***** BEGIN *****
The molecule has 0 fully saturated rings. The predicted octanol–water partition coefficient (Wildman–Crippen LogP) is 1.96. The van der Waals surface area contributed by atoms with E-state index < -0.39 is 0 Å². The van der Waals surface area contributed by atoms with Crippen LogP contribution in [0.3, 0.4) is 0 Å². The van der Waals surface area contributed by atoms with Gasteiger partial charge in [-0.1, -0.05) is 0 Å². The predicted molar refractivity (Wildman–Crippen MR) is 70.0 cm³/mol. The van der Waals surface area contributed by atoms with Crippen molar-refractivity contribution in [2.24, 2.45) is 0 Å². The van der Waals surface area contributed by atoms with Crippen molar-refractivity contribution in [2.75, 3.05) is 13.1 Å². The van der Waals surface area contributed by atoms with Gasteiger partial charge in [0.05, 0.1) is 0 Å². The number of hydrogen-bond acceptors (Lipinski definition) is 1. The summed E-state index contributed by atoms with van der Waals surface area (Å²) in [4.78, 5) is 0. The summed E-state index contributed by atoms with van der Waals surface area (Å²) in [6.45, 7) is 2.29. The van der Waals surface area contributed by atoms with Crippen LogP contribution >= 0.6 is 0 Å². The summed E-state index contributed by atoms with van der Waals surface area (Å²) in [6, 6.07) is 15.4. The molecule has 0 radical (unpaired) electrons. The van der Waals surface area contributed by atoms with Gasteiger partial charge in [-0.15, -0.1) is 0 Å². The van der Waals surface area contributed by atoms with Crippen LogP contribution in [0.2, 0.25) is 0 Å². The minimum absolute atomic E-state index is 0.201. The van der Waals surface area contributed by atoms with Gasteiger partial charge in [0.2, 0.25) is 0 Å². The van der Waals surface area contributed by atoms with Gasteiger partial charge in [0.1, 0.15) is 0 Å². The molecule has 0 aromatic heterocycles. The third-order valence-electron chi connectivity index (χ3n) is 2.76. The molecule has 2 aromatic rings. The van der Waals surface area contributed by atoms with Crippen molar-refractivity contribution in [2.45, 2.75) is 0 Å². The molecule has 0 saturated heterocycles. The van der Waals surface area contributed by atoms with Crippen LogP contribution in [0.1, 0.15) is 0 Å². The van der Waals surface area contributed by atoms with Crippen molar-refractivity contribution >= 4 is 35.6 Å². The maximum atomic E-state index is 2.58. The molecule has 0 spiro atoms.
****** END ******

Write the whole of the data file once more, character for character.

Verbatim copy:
The molecule has 0 fully saturated rings. The predicted octanol–water partition coefficient (Wildman–Crippen LogP) is 1.96. The van der Waals surface area contributed by atoms with E-state index < -0.39 is 0 Å². The van der Waals surface area contributed by atoms with Crippen LogP contribution in [0.3, 0.4) is 0 Å². The van der Waals surface area contributed by atoms with Gasteiger partial charge in [-0.1, -0.05) is 0 Å². The predicted molar refractivity (Wildman–Crippen MR) is 70.0 cm³/mol. The van der Waals surface area contributed by atoms with Crippen molar-refractivity contribution in [2.24, 2.45) is 0 Å². The van der Waals surface area contributed by atoms with Crippen molar-refractivity contribution in [2.75, 3.05) is 13.1 Å². The van der Waals surface area contributed by atoms with Gasteiger partial charge in [0.05, 0.1) is 0 Å². The number of hydrogen-bond acceptors (Lipinski definition) is 1. The summed E-state index contributed by atoms with van der Waals surface area (Å²) in [4.78, 5) is 0. The summed E-state index contributed by atoms with van der Waals surface area (Å²) in [6.45, 7) is 2.29. The van der Waals surface area contributed by atoms with Crippen LogP contribution >= 0.6 is 0 Å². The summed E-state index contributed by atoms with van der Waals surface area (Å²) in [6, 6.07) is 15.4. The molecule has 0 radical (unpaired) electrons. The van der Waals surface area contributed by atoms with Gasteiger partial charge in [-0.15, -0.1) is 0 Å². The van der Waals surface area contributed by atoms with Crippen LogP contribution in [0.2, 0.25) is 0 Å². The minimum absolute atomic E-state index is 0.201. The van der Waals surface area contributed by atoms with Gasteiger partial charge in [0.2, 0.25) is 0 Å². The van der Waals surface area contributed by atoms with Gasteiger partial charge in [0.1, 0.15) is 0 Å². The molecule has 0 aromatic heterocycles. The third-order valence-electron chi connectivity index (χ3n) is 2.76. The molecule has 2 aromatic rings. The van der Waals surface area contributed by atoms with Crippen molar-refractivity contribution in [2.45, 2.75) is 0 Å². The molecule has 0 saturated heterocycles. The van der Waals surface area contributed by atoms with Crippen LogP contribution in [0.1, 0.15) is 0 Å². The van der Waals surface area contributed by atoms with Crippen molar-refractivity contribution >= 4 is 35.6 Å². The maximum atomic E-state index is 2.58. The molecule has 0 spiro atoms.